THE Bandar Blacks stormed to a 34-17 win over Brunei Senior Rugby League (BSRL) titleholders Belait Pythons yesterday to put themselves firmly in the driver’s seat in the race for this season’s crown.Winning both of their games since the league started two weeks ago, two-time champions Blacks are now shoe-ins to clinch their third title come next month putting them tied on league trophies with the Pythons.
A shadow of the side which has dominated the league for the past few years, three-time champions Pythons trailed 29-0 at the break and allowed the hosts who were powered by a fierce forward pack to cross the line for the sixth time before coming back with three unanswered tries, though they still weren’t able to escape their second loss in as many matches.
Asan Timbang’s hat-trick paved the way for the victory, scoring all his tries in the first half at the Universiti Brunei Darussalam (UBD) Sports Complex in Tungku Link.
Older brother Azahar, Charlie Longstaff and Nobel Lee also contributed to the Blacks’ scoreline with Murray Thompson converting two of the tries.
“We have to be favourites now, especially with the bonus points we have (after scoring more than four tries in their games,” declared Blacks’ captain Owen Martin, who knows that there are only two more games to be played in the three-team league.
“We have 10 points, Pythons have four and the (UBD) Sharks are on zero.
“I think they (Pythons) underestimated us … Our forwards were immense. We had run the gamut in the first half, but credit to the Pythons, they played better in the second half.
“We were tired (but) in the end we realised what we had to do to run the game out,” added the inside-centre.
The loss of fly-half Longstaff to the sin-bin for backchat at the start of the second half also played into the Pythons hands’, though the Belait-based team’s stand-in captain Muhammad Ziyad Hj Ramlee felt their weak forward line-up meant the game was as good as over after the first half.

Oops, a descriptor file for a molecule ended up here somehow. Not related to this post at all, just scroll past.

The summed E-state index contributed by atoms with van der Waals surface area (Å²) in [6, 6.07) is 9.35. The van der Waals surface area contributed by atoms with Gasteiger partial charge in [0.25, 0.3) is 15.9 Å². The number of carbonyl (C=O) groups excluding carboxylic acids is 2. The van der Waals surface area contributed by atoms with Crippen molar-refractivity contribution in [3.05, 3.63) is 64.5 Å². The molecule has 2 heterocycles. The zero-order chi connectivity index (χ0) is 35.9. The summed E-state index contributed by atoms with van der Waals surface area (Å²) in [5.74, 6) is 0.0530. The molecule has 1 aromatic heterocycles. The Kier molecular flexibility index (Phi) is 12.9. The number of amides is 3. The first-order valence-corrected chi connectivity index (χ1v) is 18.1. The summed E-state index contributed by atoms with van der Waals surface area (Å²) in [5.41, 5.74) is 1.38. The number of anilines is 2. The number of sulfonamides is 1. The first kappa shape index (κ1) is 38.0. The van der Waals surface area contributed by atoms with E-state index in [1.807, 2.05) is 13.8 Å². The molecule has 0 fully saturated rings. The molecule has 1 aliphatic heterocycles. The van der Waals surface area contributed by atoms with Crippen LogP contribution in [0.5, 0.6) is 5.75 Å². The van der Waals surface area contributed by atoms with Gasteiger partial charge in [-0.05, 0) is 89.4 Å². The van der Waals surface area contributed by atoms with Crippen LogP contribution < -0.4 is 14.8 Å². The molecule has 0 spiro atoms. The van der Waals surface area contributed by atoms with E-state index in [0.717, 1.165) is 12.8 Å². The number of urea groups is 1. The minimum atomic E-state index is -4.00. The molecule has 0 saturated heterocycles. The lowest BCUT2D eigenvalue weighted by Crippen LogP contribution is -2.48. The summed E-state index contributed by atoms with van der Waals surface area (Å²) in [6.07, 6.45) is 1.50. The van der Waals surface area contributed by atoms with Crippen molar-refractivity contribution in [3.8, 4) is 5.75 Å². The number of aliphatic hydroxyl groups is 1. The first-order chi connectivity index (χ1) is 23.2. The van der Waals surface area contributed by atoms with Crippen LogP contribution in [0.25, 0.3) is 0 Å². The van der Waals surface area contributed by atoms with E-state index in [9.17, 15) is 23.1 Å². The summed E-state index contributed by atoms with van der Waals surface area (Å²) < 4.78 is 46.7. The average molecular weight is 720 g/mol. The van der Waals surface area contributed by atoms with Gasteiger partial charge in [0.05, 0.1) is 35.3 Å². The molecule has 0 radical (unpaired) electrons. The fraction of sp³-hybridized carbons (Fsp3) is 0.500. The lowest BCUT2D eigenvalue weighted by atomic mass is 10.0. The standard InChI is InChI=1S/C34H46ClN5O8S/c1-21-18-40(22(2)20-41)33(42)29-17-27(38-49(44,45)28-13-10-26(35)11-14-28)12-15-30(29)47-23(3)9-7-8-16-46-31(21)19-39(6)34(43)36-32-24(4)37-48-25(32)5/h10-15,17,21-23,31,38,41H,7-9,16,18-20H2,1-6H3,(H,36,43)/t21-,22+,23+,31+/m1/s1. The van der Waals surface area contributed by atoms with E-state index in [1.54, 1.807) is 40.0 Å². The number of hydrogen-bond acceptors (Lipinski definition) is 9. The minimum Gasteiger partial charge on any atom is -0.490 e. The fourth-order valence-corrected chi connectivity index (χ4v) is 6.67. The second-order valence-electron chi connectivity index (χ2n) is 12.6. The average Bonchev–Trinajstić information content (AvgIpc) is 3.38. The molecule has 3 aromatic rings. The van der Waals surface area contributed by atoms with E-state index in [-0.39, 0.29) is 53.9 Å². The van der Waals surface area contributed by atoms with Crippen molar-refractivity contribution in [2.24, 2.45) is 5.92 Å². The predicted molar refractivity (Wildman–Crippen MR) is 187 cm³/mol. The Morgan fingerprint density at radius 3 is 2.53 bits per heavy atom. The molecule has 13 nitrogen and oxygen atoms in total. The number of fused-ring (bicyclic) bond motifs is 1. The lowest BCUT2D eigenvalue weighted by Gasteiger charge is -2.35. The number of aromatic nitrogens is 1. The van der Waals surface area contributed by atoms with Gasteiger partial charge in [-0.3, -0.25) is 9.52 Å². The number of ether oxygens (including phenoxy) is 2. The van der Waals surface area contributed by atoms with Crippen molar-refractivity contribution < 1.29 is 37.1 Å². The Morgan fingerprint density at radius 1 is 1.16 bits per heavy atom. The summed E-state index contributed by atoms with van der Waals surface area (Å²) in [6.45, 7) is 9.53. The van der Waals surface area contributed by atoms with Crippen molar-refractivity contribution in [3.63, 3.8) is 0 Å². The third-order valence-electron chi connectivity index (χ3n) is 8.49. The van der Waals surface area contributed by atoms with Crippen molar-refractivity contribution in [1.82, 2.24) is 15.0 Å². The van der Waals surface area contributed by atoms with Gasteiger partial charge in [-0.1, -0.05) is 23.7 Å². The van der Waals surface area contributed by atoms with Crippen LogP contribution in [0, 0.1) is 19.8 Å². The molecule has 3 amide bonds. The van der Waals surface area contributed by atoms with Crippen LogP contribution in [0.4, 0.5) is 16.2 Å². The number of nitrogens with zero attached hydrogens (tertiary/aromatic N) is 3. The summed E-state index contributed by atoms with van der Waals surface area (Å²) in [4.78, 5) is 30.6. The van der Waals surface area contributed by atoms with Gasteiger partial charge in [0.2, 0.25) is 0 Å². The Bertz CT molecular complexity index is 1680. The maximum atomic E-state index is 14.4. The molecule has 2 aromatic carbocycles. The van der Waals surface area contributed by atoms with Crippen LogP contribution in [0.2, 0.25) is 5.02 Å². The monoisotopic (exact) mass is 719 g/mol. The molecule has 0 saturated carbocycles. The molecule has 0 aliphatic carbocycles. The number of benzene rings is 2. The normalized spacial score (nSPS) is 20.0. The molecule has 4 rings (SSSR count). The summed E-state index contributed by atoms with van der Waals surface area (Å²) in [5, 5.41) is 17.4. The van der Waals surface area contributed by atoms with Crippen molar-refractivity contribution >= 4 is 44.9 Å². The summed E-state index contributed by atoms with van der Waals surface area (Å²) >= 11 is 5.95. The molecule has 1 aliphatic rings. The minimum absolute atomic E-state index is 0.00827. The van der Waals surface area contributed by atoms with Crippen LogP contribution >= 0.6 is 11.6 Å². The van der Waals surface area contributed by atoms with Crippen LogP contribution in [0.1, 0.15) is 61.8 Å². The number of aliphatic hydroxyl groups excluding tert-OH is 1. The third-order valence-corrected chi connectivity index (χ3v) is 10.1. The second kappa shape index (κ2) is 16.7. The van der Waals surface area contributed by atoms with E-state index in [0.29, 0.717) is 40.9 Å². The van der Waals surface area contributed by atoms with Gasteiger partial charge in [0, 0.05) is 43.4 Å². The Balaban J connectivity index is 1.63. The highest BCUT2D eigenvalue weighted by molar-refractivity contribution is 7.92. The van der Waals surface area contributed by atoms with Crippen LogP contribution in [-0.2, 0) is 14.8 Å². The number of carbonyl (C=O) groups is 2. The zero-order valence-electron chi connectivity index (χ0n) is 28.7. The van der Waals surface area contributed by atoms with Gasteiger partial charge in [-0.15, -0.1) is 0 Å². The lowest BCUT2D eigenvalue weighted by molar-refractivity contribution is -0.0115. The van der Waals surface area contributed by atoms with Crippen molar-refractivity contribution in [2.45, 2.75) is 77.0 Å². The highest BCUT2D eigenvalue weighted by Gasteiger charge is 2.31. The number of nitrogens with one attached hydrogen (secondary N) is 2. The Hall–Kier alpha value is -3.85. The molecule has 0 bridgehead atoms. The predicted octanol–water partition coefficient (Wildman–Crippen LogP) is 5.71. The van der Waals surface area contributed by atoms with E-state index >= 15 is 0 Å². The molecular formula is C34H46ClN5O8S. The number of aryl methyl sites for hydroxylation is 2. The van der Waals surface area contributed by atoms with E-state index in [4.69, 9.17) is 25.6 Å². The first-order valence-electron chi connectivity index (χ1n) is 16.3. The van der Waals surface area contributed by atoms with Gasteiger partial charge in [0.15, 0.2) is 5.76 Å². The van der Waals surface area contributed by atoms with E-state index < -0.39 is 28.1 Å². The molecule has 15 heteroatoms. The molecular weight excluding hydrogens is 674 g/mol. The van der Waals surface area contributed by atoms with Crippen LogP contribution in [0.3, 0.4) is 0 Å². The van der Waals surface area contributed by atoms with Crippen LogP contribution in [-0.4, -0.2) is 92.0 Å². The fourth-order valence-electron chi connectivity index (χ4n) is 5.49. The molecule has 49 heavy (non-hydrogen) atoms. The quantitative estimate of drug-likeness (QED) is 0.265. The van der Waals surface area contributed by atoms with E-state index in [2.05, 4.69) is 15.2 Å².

That the team’s captain Petrus Tuan only played in the second half due to injury and the side were second-best in fitness also made matters worst for the visitors, who were playing with several young players.
“We didn’t have a stable forward and back line-up … a few of our backs had working commitments, so this is really a second string side who don’t train together a lot,” said Ziyad.
“Our forwards were losing on the scrums (but) we played better in the second half with Ratu Conkanasiga coming in and Habib Waliyuddin going to second row,” he added.
Asan put the Blacks ahead after capping off a free-flowing move in the sixth minute which ended on the left and Azhar scored in the 24th minute after taking advantage of a quick line-out, with Thompson’s boot making it 12-0.
Asan exploited the left-flank once in the 30th minute to grab his second and set the score at 17-0.
Not playing to the whistle cost the Pythons five minutes later as Asan ran down the middle to cross the line, and Thompson converted to give the Blacks a 24-0 lead.
Enjoying play and possession, the Blacks had their opponents on the back foot and bullied a weak forward pack which lost the ball in a scrum to score their fifth try through Longstaff just before the break which couldn’t have come any faster for the Pythons.
Their half-time team talk seemed to do the trick, with the Pythons producing a few fierce hits which got their fans on their feet.
That didn’t stop the Blacks from scoring five minutes after the restart through, Lee crossing the line in what was their first real attack of the half.
Some good forward play finally saw the battering Conkanasiga score in between the posts, and the conversion which made it 34-7 give the Pythons a much needed boost in the 50th minute.
With a new-found edge in possession, the Pythons clawed back to 34-12 with a try from Ak Muizuddin Pg Ismail, who nearly ran the entire length of the left flank to score in the 68th minute.
The visitors now started playing better, linking up wisely and stringing more phases which led to Column John scoring.
But with only three minutes left, it was too little too late.
Despite the loss Muhammad Ziyad felt the Pythons’ charge for the crown isn’t over yet.
“Noone knows. We play the same two teams again in the second round (and) we play at home so we need to win those games.
“We’re not going to be the same (then),” he promised.The Brunei Times